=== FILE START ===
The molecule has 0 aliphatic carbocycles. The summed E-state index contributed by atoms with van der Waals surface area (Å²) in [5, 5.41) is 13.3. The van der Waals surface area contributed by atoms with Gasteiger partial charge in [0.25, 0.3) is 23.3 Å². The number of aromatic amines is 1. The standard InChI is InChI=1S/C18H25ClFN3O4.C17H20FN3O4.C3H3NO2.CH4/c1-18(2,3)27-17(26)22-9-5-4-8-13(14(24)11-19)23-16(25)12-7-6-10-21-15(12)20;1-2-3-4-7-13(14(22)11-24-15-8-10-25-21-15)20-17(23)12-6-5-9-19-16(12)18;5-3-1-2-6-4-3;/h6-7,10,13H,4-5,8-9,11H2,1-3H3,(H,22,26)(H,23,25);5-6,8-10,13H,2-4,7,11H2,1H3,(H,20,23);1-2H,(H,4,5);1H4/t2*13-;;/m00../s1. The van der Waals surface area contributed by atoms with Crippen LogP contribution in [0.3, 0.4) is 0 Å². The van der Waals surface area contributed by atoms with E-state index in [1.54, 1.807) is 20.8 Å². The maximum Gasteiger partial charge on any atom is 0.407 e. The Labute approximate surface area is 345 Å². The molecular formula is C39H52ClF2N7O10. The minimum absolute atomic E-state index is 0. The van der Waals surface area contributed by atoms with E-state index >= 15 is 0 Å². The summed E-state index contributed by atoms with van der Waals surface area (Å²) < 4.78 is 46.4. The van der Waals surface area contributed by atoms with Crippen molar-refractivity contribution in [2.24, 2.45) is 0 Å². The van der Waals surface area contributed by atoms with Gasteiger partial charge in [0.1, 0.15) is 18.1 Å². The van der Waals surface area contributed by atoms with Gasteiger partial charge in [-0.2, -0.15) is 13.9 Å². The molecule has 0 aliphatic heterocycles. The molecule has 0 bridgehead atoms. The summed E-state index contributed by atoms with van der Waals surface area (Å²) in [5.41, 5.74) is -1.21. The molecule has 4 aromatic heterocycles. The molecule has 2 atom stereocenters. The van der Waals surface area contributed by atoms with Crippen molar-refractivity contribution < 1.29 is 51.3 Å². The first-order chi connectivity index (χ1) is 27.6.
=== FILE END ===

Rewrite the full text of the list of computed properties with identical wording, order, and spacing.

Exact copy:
The molecule has 0 aliphatic carbocycles. The summed E-state index contributed by atoms with van der Waals surface area (Å²) in [5, 5.41) is 13.3. The van der Waals surface area contributed by atoms with Gasteiger partial charge in [0.25, 0.3) is 23.3 Å². The number of aromatic amines is 1. The standard InChI is InChI=1S/C18H25ClFN3O4.C17H20FN3O4.C3H3NO2.CH4/c1-18(2,3)27-17(26)22-9-5-4-8-13(14(24)11-19)23-16(25)12-7-6-10-21-15(12)20;1-2-3-4-7-13(14(22)11-24-15-8-10-25-21-15)20-17(23)12-6-5-9-19-16(12)18;5-3-1-2-6-4-3;/h6-7,10,13H,4-5,8-9,11H2,1-3H3,(H,22,26)(H,23,25);5-6,8-10,13H,2-4,7,11H2,1H3,(H,20,23);1-2H,(H,4,5);1H4/t2*13-;;/m00../s1. The van der Waals surface area contributed by atoms with Crippen LogP contribution in [0.3, 0.4) is 0 Å². The van der Waals surface area contributed by atoms with E-state index in [1.54, 1.807) is 20.8 Å². The maximum Gasteiger partial charge on any atom is 0.407 e. The Labute approximate surface area is 345 Å². The molecular formula is C39H52ClF2N7O10. The minimum absolute atomic E-state index is 0. The van der Waals surface area contributed by atoms with E-state index >= 15 is 0 Å². The summed E-state index contributed by atoms with van der Waals surface area (Å²) < 4.78 is 46.4. The van der Waals surface area contributed by atoms with Crippen molar-refractivity contribution in [2.24, 2.45) is 0 Å². The van der Waals surface area contributed by atoms with Gasteiger partial charge in [0.1, 0.15) is 18.1 Å². The van der Waals surface area contributed by atoms with Gasteiger partial charge in [-0.2, -0.15) is 13.9 Å². The molecule has 0 aliphatic heterocycles. The molecule has 0 bridgehead atoms. The summed E-state index contributed by atoms with van der Waals surface area (Å²) in [5.41, 5.74) is -1.21. The molecule has 4 aromatic heterocycles. The molecule has 2 atom stereocenters. The van der Waals surface area contributed by atoms with Crippen molar-refractivity contribution < 1.29 is 51.3 Å². The first-order chi connectivity index (χ1) is 27.6.